Following the steps below can help you contain the damage.

  • Report it. Contact all of the financial institutions you hold accounts with to report that your identity has been stolen. Get in touch with your financial advisor, call your credit card company to freeze or cancel your account, and contact any banks you hold accounts with so that they can set up alerts or restrictions.
  • Change your passwords. If you’re not sure how your identity was stolen, a weak or guessable password could well be culprit. Change the passwords and security questions for all of your accounts—e-mail, social media, banking, and so on. Ensure that your passwords for sites like Facebook, which have weaker security controls, are different than those for your financial and e-mail accounts. And check that the answers to your security questions are strong as well (i.e., not something that could be easily found out or guessed about you).
  • Place a fraud alert on your credit reports. Setting up an alert with one of the three credit reporting agencies (TransUnion, Equifax, or Experian) can help prevent an identity thief from opening accounts in your name. To learn more, visit the FTC’s identity theft website.
  • Request a copy of your credit report from the three credit reporting companies. Each of the companies’ reports is slightly different, so order one from each company to check for mistakes or signs of fraud. Be sure to ask that only the last four digits of your social security number appear on the reports.
  • Close any accounts that may have been affected. It’s much safer to close an account and open a new one than to wait and see if an identity thief has accessed it.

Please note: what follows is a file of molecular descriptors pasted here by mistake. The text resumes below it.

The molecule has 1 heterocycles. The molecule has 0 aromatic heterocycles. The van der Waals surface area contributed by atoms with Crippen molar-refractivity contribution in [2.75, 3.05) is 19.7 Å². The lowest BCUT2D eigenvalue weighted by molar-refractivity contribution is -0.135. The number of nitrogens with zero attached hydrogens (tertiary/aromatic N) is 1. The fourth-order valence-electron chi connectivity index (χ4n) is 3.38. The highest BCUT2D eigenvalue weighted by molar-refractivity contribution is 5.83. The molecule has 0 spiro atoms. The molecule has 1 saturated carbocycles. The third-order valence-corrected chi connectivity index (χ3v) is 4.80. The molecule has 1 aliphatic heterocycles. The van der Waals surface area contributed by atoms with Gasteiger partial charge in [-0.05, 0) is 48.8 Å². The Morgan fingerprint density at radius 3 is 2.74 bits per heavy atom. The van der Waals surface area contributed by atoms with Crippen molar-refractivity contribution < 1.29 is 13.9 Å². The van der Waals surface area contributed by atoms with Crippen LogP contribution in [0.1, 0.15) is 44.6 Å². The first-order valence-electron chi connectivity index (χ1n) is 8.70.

• Alert the authorities. File a complaint with the FTC at or by calling 877.438.4338. You can then take the FTC complaint form to your local police to file a report.


Ways to keep your identity safe

Of course, the best way to avoid the emotional and financial pain of identity theft is to avoid having your identity stolen in the first place. To stay safe, follow these guidelines:

  • Use a credit card for online purchases. Although using a credit card doesn’t guarantee that your identity won’t be stolen, you can dispute any fraudulent charges made to your account. (This usually isn’t possible with debit cards.)
  • Only make purchases from secure websites (i.e., those with addresses that begin with “https”).
  • Keep tabs on your social security card. Never carry your card around or keep it in your wallet. If you ever lose it, you’ll be an easy target for identity thieves.
  • When in doubt, shred it. Be sure to shred all documents containing sensitive information. If you aren’t sure if a document is sensitive or not, just shred it!
  • Monitor your credit reports. You’re entitled to three free credit reports per year, one from each of the credit reporting companies. Be sure to monitor your reports for any suspicious activity, no matter how small.
  • Never respond to e-mails, texts, or phone calls that ask for personal information. Identity thieves often pose as trusted businesses or financial institutions. To verify that a request for your personal information is legitimate, contact the company directly to follow up.
  • Be wary of public wireless networks. Never use public Wi-Fi to access, send, or receive sensitive information in any format. Don’t use a public network to log into any account (such as e-mail or financial accounts) that contains sensitive or personal information.
  • Keep your computer up to date. To keep hackers at bay, be sure that all of your computer programs are current.